All the King's Men (1949) - Rotten Tomatoes

All the King's Men (1949)

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AUDIENCE SCORE

Critic Consensus: Broderick Crawford is spellbinding as politician Willie Stark in director Robert Rossen's adaptation of the Robert Penn Warren novel about the corrosive effects of power on the human soul.

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Movie Info

Based on the Pulitzer Prize-winning novel by Robert Penn Warren, All the King's Men is a roman à clef inspired by the career of Louisiana governor Huey Long. Broderick Crawford won an Academy Award for his portrayal of Willie Stark, a backwoods Southern lawyer who wins the hearts of his constituents by bucking the corrupt state government. Journalist Jack Burden (John Ireland) is impressed by Willie's seeming sincerity, and aids Stark on the road to political power. Once he's reached the governor's mansion, however, Willie proves himself to be as dishonest and despotic as the crooks whom he's replaced. He also cheats shamelessly on his wife with both his campaign manager (Mercedes McCambridge, another Oscar winner) and with Anne Stanton (Joanne Dru), the sister of idealistic doctor Adam Stanton (Sheppard Strudwick). Fiercely protective of his power, Willie organizes a fascistic police force and arranges for "accidents" to befall those who oppose him; even so, he retains the love of the voters by lowering the poverty level, improving the school system, and financing building projects. Even when Willie all but orchestrates the suicide of Anne's uncle, a highly respected judge (Raymond Greenleaf), those closest to him are unable to escape his power and the charismatic hold he has over people. Stockton, CA, stands in for the unnamed state capitol where most of the film's action occurs. In addition to its Oscars for Crawford and McCambridge, All the King's Men won the Best Picture prize. Warren's novel would later be adapted into a stage play, a TV special, and even an opera.
Rating:
PG
Genre:
Classics , Drama
Directed By:
Written By:
In Theaters:
 wide
On DVD:
Runtime:
Studio:
Sony Pictures Home Entertainment

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Cast

Broderick Crawford
as Willie Stark
Mercedes McCambridge
as Sadie Burke
John Derek
as Tom Stark
Joanne Dru
as Ann Stanton
John Ireland
as Jack Burden
Shepperd Strudwick
as Adam Stanton
Ralph Dumke
as Tiny Duffy
Anne Seymour
as Lucy Starke
Katherine Warren
as Mrs. Burden
Raymond Greenleaf
as Judge Stanton
Walter Burke
as Sugar Boy
Will Wright
as Dolph Pillsbury
Grandon Rhodes
as Floyd McEvoy
H.C. Miller
as Pa Stark
William Bruce
as Commissioner
A.C. Tillman
as Sheriff
Truett Myers
as Minister
Phil Tully
as Football coach
Helene Stanley
as Helene Hale
Judd Holdren
as Politician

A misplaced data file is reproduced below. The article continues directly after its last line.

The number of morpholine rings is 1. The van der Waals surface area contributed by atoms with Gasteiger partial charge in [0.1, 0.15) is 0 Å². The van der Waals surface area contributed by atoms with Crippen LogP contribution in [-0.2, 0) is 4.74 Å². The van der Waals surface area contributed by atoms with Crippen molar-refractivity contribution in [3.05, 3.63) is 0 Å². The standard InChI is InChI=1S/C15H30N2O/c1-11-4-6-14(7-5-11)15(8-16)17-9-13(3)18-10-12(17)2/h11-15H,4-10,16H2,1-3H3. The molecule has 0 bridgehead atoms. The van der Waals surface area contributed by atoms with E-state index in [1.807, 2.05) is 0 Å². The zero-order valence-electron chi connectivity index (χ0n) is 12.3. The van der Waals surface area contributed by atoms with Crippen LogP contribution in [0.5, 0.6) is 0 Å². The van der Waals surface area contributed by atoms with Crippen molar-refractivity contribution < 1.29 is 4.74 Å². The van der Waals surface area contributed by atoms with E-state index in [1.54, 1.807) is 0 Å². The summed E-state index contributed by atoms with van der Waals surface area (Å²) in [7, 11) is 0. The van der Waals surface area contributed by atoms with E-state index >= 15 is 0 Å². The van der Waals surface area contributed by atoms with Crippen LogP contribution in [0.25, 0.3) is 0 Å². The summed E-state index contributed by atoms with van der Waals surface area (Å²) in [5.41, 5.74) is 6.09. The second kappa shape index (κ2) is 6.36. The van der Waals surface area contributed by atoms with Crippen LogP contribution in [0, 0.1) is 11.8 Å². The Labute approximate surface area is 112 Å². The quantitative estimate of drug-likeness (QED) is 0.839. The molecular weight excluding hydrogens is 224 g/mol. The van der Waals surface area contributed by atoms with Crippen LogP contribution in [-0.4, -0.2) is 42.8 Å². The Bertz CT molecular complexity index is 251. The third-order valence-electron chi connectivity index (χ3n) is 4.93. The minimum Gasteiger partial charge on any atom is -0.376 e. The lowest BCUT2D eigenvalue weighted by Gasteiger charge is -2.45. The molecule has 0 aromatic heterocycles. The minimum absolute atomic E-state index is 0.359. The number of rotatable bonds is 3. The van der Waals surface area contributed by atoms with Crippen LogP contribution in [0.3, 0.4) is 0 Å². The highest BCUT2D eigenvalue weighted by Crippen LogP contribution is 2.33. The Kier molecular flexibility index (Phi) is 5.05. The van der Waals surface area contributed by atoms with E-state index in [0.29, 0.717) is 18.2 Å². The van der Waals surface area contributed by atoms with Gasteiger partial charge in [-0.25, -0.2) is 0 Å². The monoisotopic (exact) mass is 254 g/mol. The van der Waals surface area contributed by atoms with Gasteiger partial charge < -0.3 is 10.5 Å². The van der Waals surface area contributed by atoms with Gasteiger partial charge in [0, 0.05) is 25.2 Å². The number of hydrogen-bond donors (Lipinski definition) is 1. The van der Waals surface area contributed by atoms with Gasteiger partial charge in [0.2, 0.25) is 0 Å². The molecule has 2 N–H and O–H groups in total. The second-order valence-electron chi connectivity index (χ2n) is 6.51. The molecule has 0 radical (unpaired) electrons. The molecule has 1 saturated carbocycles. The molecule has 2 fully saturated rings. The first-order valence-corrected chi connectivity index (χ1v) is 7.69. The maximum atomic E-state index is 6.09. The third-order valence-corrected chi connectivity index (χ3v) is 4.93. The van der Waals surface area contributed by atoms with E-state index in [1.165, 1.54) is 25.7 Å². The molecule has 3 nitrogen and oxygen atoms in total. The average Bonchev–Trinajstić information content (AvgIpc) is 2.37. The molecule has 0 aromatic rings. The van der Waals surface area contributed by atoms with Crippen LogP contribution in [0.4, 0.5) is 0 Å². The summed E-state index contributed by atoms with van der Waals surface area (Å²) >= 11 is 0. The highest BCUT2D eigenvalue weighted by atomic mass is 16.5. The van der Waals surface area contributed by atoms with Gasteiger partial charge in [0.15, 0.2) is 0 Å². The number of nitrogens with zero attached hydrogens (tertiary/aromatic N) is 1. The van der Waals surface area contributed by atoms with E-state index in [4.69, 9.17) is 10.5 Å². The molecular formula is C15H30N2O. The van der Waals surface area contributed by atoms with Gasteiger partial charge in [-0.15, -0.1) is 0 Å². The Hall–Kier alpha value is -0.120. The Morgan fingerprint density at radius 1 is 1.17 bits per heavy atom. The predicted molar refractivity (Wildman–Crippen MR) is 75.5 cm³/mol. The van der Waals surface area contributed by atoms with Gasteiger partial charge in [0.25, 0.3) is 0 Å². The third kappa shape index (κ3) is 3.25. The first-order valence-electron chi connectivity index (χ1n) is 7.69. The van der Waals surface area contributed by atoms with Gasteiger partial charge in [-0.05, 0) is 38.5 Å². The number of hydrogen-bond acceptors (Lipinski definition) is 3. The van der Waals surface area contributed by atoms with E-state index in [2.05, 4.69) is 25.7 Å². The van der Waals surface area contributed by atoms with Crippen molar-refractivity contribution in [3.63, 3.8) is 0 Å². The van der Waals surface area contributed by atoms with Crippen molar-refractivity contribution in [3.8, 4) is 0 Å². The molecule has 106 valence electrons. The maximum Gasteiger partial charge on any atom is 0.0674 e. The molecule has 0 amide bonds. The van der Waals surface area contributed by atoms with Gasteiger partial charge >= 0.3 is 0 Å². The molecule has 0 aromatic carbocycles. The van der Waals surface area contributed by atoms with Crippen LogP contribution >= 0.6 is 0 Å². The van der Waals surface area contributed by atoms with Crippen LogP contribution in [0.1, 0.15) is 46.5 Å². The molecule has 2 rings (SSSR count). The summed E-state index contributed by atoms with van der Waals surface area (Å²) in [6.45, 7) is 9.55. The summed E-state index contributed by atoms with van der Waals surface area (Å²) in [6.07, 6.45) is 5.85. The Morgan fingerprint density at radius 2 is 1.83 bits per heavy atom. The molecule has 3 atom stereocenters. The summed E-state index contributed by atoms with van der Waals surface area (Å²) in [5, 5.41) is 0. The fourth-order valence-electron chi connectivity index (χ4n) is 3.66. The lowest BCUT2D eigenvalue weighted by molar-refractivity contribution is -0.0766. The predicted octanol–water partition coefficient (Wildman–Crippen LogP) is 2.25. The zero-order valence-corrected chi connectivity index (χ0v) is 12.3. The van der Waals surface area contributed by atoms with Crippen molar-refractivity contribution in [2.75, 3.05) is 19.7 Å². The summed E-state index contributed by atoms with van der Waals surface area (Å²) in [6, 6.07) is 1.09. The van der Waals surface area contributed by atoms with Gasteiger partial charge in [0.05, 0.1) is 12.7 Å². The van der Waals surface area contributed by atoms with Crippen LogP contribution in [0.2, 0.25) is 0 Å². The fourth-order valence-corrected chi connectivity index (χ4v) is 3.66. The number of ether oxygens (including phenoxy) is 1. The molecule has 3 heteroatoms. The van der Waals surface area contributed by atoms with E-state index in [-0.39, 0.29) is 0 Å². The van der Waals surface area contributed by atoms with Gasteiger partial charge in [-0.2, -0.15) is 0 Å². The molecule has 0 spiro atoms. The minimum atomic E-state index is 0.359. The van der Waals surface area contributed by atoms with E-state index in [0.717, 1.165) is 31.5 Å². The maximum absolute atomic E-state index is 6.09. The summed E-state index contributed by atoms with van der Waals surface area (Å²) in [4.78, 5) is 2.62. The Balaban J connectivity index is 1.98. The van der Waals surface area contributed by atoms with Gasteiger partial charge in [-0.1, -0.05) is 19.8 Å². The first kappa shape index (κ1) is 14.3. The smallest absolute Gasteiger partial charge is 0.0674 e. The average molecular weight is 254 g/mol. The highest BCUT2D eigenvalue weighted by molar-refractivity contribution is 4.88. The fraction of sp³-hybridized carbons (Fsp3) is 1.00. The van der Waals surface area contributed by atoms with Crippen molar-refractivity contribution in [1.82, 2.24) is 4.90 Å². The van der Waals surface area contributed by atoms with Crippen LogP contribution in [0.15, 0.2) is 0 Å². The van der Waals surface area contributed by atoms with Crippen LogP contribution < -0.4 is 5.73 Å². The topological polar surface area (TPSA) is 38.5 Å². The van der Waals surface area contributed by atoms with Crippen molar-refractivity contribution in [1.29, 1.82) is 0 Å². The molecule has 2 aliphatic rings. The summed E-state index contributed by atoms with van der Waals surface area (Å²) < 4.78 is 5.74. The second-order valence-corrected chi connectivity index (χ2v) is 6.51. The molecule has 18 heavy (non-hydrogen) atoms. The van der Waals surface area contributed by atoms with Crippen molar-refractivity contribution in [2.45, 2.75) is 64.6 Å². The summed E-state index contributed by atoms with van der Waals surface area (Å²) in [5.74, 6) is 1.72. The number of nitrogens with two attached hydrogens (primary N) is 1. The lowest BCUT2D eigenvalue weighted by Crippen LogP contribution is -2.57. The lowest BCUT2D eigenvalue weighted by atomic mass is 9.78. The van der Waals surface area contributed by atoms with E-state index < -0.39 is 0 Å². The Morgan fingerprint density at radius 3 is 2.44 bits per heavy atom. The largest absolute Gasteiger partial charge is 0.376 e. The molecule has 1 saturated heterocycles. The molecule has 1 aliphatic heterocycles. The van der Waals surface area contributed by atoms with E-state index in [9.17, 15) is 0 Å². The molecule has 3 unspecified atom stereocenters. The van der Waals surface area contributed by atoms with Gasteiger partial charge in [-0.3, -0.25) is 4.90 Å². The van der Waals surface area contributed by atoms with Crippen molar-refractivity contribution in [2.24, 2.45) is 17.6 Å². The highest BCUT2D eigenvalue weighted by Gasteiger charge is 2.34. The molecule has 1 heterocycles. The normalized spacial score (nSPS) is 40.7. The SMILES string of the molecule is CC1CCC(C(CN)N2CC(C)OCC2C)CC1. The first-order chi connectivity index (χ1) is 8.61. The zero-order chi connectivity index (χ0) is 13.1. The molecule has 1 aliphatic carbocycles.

King Donovan
as Reporter
Ted French
as Dance caller
Louis Mason
as Minister
Paul Maxey
as Local chairman
Pat O'Malley
as Politician
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News & Interviews for All the King's Men

Critic Reviews for All the King's Men

All Critics (33) | Top Critics (7)

It is one of the most vital and honest films to come out of Hollywood in a long time.

Full Review… | February 20, 2015
New York Daily News
Top Critic

A poisonous political process from our not-so-distant past dominates Robert Rossen's classic film about the rise of a Southern demagogue.

Full Review… | February 19, 2013
Wall Street Journal
Top Critic

It is a film that vividly impresses, with dramatic sureness the chicanery of politics as have been practiced in the past and may crop up again.

Full Review… | February 19, 2008
Variety
Top Critic

A fine adaptation of Robert Penn Warren's Pulitzer novel.

August 16, 2007
Time Out
Top Critic

Today, its realism seems bland, its moralizing forced.

Full Review… | December 12, 2006
Chicago Reader
Top Critic

Not only has this movie stood the test of time, but its content is as uncomfortable and relevant today as it was the day the film premiered.

Full Review… | September 21, 2006
ReelViews
Top Critic

Audience Reviews for All the King's Men

½

A regional politician rises to power but loses his grip on his principles along the way. The original man-ruined-by-the-system story, All the King's Men doesn't have much over its Sean Penn remake or the more modern The Candidate. The performances are all fine, but the story, which is compelling at its base, doesn't fully explore what motivates Willie's descent. Power-hungry characters aren't compelling if they're not power-hungry in ways with which we can identify. Overall, in this case, the imitations are better than the original.

Jim Hunter
Jim Hunter

Super Reviewer

½

This interesting play on the old maxim about absolute power corrupting absolutely could've spent a wee bit more time actually looking at corruption itself instead of choosing to simply imply that it's there. We get to see characters capitulating their morals, but not to know why. As well there's enough of a faint taste of "member dat good ol' a-ris-to-crazy ... dey was sho' good to us!" to have one looking for something to cleanse the palate. Nonetheless riveting work ...

Kevin M. Williams
Kevin M. Williams

Super Reviewer

½

A great example of how politics really works, through corruption and dishonesty. There's a fantastic cast in this film as well. This one is definitely worth a watch if you're interested in political films, or if you're just looking for a movie that makes you think.

Aj V
Aj V

Super Reviewer

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